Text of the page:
I've never worked in a yarn store. I work in education - first as a high school teacher, then as a college admissions professional, and now in grant management for college access programs. I am passionate about education and providing access to higher ed, so I don't see myself leaving the field anytime soon. I have had moments, though, when I've thought it would be fun to work in a yarn store. Fun. I mean, really really FUN. I have worked retail, so of course I know that it wouldn't be all fun. But since it's merely a passing whim when it hits, I'm going to go right ahead and keep on deluding myself into believing that there would be no bad moments. No miserable customers. No days of exhaustion. Nope. I'm going to keep right on telling myself that working in a yarn store would be amazing. All the time. Every single moment of every single day.

The problem with this delusion, of course, is that I don't benefit from the lessons one learns while working the store. (Okay, yes, I know there are many more problems with the delusion, but I'm trying to get to my point, and this problem is the most salient to it.)

But Elizabeth's blog post offered a few of those lessons. She makes sense. A lot of it. Some of the things she mentions are things I've already been thinking about. Namely, photography and the need to have it stand out. This is a good reminder for me to seriously consider my photos and to care about that as much as I do the actual finished item.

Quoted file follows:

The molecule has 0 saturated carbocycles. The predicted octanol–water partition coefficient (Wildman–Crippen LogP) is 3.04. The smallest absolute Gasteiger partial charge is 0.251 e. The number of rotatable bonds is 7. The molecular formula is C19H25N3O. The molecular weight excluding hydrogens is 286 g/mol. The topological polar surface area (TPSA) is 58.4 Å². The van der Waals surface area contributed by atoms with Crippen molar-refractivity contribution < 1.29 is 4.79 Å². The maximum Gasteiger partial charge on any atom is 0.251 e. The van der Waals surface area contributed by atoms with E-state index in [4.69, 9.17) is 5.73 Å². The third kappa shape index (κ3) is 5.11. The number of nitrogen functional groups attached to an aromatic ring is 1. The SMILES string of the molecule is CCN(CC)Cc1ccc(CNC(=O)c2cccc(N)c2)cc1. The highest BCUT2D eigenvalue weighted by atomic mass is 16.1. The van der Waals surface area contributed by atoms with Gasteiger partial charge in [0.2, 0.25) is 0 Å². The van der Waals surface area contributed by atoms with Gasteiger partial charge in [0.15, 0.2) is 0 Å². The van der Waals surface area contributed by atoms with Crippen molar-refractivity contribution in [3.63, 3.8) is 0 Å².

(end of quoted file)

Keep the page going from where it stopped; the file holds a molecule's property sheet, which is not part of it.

The other thing I've thought about but not in quite the same way is the yarn substitution question. I've never assumed that someone would use the same yarn I did (even with the designs I have in the Knit Picks IDP that makes it so easy for folks to purchase the exact same yarn, I know that many knitters buy the pattern and then head to their stash, LYS, or big box store to purchase yarn). I've tried, therefore, to offer yardage rather than skein-age. I thought that was enough. Now I'm wondering if maybe I should be providing actual substitutes. And I'm wondering what the best way to select those substitutes is ... when I don't want to knit several samples. And I almost never want to knit several samples of the same thing.

Either way, I'm glad to have something new to ponder. And the evolution of the snail blanket is just going to have to wait another day or two. I figure that's okay. It'll all come with time.

Saturday, June 18, 2011

Taking Better Pictures

Photography just isn't my forte. I doubt it ever will be. I'm lucky to have nieces and a sister willing to model designs and a brother who's offered to take photos. I'm absolutely grateful to them for their assistance, even when it's given begrudgingly.

There are some items, though, for which modeling is either not necessary or not practical. Or for which I don't have a willing model. And there might be times when a quick photo tutorial is what's needed, and I don't have access to my brother and his camera at just the right moment. What do I do then?

Well... I have this problem. It's just a little problem - not very big at all. But when I succumb to it, I succumb to it. I can be impulsive in purchases. I can also be too deliberative.